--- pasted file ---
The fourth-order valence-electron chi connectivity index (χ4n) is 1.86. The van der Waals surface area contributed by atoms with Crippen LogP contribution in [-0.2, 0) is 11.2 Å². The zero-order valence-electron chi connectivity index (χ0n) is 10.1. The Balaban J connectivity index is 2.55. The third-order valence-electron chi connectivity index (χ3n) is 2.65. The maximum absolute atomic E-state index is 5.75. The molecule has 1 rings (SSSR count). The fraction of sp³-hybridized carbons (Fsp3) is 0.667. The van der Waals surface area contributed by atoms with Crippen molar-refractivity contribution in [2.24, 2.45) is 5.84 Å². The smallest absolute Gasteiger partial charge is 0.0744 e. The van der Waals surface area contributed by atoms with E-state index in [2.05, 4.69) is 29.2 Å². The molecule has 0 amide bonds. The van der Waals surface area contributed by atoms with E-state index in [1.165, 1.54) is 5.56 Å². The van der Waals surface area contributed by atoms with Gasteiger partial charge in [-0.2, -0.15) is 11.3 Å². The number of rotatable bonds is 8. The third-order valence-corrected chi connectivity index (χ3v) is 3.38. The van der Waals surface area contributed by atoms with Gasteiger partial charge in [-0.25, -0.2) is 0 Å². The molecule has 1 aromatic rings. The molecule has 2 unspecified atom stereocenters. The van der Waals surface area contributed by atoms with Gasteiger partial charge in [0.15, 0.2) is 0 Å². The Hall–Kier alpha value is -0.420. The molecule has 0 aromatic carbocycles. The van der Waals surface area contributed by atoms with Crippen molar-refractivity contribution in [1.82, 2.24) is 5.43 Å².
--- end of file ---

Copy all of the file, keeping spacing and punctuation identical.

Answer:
The fourth-order valence-electron chi connectivity index (χ4n) is 1.86. The van der Waals surface area contributed by atoms with Crippen LogP contribution in [-0.2, 0) is 11.2 Å². The zero-order valence-electron chi connectivity index (χ0n) is 10.1. The Balaban J connectivity index is 2.55. The third-order valence-electron chi connectivity index (χ3n) is 2.65. The maximum absolute atomic E-state index is 5.75. The molecule has 1 rings (SSSR count). The fraction of sp³-hybridized carbons (Fsp3) is 0.667. The van der Waals surface area contributed by atoms with Crippen molar-refractivity contribution in [2.24, 2.45) is 5.84 Å². The smallest absolute Gasteiger partial charge is 0.0744 e. The van der Waals surface area contributed by atoms with E-state index in [2.05, 4.69) is 29.2 Å². The molecule has 0 amide bonds. The van der Waals surface area contributed by atoms with E-state index in [1.165, 1.54) is 5.56 Å². The van der Waals surface area contributed by atoms with Gasteiger partial charge in [-0.2, -0.15) is 11.3 Å². The number of rotatable bonds is 8. The third-order valence-corrected chi connectivity index (χ3v) is 3.38. The van der Waals surface area contributed by atoms with Gasteiger partial charge in [-0.25, -0.2) is 0 Å². The molecule has 1 aromatic rings. The molecule has 2 unspecified atom stereocenters. The van der Waals surface area contributed by atoms with Gasteiger partial charge in [0.15, 0.2) is 0 Å². The Hall–Kier alpha value is -0.420. The molecule has 0 aromatic carbocycles. The van der Waals surface area contributed by atoms with Crippen molar-refractivity contribution in [1.82, 2.24) is 5.43 Å².